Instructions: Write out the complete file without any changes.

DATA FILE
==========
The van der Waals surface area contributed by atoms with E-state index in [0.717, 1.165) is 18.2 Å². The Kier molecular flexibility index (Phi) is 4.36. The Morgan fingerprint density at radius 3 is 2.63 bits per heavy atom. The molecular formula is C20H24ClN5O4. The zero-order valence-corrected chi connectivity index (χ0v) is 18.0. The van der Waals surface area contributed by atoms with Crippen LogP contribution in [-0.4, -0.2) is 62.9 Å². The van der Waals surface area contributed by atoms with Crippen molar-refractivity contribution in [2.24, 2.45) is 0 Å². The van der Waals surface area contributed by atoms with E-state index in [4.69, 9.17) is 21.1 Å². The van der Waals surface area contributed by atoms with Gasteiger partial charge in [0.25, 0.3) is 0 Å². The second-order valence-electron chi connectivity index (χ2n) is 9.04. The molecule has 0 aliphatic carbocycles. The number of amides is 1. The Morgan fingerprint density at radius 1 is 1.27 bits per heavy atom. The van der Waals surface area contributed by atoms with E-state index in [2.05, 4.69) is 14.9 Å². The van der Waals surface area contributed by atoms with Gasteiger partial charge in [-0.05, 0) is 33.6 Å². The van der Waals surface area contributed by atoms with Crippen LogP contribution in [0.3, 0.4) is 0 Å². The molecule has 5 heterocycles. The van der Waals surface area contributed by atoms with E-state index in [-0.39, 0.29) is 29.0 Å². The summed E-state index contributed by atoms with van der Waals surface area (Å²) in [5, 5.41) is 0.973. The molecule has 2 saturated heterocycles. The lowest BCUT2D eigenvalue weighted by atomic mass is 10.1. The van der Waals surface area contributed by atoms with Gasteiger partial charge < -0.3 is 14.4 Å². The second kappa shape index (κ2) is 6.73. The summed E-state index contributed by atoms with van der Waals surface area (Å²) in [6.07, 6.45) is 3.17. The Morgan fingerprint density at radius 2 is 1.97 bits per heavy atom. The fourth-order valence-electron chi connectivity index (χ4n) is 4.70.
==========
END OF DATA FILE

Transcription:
The van der Waals surface area contributed by atoms with E-state index in [0.717, 1.165) is 18.2 Å². The Kier molecular flexibility index (Phi) is 4.36. The Morgan fingerprint density at radius 3 is 2.63 bits per heavy atom. The molecular formula is C20H24ClN5O4. The zero-order valence-corrected chi connectivity index (χ0v) is 18.0. The van der Waals surface area contributed by atoms with Crippen LogP contribution in [-0.4, -0.2) is 62.9 Å². The van der Waals surface area contributed by atoms with Crippen molar-refractivity contribution in [2.24, 2.45) is 0 Å². The van der Waals surface area contributed by atoms with E-state index in [4.69, 9.17) is 21.1 Å². The van der Waals surface area contributed by atoms with Gasteiger partial charge in [0.25, 0.3) is 0 Å². The second-order valence-electron chi connectivity index (χ2n) is 9.04. The molecule has 0 aliphatic carbocycles. The number of amides is 1. The Morgan fingerprint density at radius 1 is 1.27 bits per heavy atom. The van der Waals surface area contributed by atoms with E-state index in [2.05, 4.69) is 14.9 Å². The van der Waals surface area contributed by atoms with Gasteiger partial charge in [-0.05, 0) is 33.6 Å². The van der Waals surface area contributed by atoms with Crippen LogP contribution in [0.3, 0.4) is 0 Å². The molecule has 5 heterocycles. The van der Waals surface area contributed by atoms with E-state index in [-0.39, 0.29) is 29.0 Å². The summed E-state index contributed by atoms with van der Waals surface area (Å²) in [5, 5.41) is 0.973. The molecule has 2 saturated heterocycles. The lowest BCUT2D eigenvalue weighted by atomic mass is 10.1. The van der Waals surface area contributed by atoms with Gasteiger partial charge < -0.3 is 14.4 Å². The second kappa shape index (κ2) is 6.73. The summed E-state index contributed by atoms with van der Waals surface area (Å²) in [6.07, 6.45) is 3.17. The Morgan fingerprint density at radius 2 is 1.97 bits per heavy atom. The fourth-order valence-electron chi connectivity index (χ4n) is 4.70.